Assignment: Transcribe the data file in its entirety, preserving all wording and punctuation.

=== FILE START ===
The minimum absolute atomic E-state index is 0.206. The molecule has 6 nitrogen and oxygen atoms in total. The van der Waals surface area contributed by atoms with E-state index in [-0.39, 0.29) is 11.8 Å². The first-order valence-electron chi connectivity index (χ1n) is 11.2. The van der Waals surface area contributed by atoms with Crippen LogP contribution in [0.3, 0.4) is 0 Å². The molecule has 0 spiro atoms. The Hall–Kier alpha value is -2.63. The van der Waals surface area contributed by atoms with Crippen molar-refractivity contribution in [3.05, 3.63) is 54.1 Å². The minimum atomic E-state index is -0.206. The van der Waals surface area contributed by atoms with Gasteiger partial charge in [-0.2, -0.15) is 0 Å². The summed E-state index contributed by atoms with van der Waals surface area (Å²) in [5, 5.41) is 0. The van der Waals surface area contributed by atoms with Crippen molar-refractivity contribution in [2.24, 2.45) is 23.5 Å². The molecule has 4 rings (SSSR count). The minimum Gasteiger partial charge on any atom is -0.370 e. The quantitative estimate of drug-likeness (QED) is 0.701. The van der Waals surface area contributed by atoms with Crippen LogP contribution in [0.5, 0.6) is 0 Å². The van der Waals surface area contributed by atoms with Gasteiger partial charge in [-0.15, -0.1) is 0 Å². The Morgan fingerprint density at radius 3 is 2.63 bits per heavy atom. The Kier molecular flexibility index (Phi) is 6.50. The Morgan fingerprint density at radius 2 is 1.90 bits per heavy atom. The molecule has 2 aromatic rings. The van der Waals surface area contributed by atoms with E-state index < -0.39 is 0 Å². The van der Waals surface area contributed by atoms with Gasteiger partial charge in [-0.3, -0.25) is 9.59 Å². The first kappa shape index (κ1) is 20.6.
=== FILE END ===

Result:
The minimum absolute atomic E-state index is 0.206. The molecule has 6 nitrogen and oxygen atoms in total. The van der Waals surface area contributed by atoms with E-state index in [-0.39, 0.29) is 11.8 Å². The first-order valence-electron chi connectivity index (χ1n) is 11.2. The van der Waals surface area contributed by atoms with Crippen LogP contribution in [0.3, 0.4) is 0 Å². The molecule has 0 spiro atoms. The Hall–Kier alpha value is -2.63. The van der Waals surface area contributed by atoms with Crippen molar-refractivity contribution in [3.05, 3.63) is 54.1 Å². The minimum atomic E-state index is -0.206. The van der Waals surface area contributed by atoms with Gasteiger partial charge in [-0.2, -0.15) is 0 Å². The summed E-state index contributed by atoms with van der Waals surface area (Å²) in [5, 5.41) is 0. The van der Waals surface area contributed by atoms with Crippen molar-refractivity contribution in [2.24, 2.45) is 23.5 Å². The molecule has 4 rings (SSSR count). The minimum Gasteiger partial charge on any atom is -0.370 e. The quantitative estimate of drug-likeness (QED) is 0.701. The van der Waals surface area contributed by atoms with Crippen LogP contribution in [0.5, 0.6) is 0 Å². The van der Waals surface area contributed by atoms with Gasteiger partial charge in [-0.15, -0.1) is 0 Å². The Morgan fingerprint density at radius 3 is 2.63 bits per heavy atom. The Kier molecular flexibility index (Phi) is 6.50. The Morgan fingerprint density at radius 2 is 1.90 bits per heavy atom. The molecule has 2 aromatic rings. The van der Waals surface area contributed by atoms with E-state index < -0.39 is 0 Å². The van der Waals surface area contributed by atoms with Gasteiger partial charge in [-0.3, -0.25) is 9.59 Å². The first kappa shape index (κ1) is 20.6.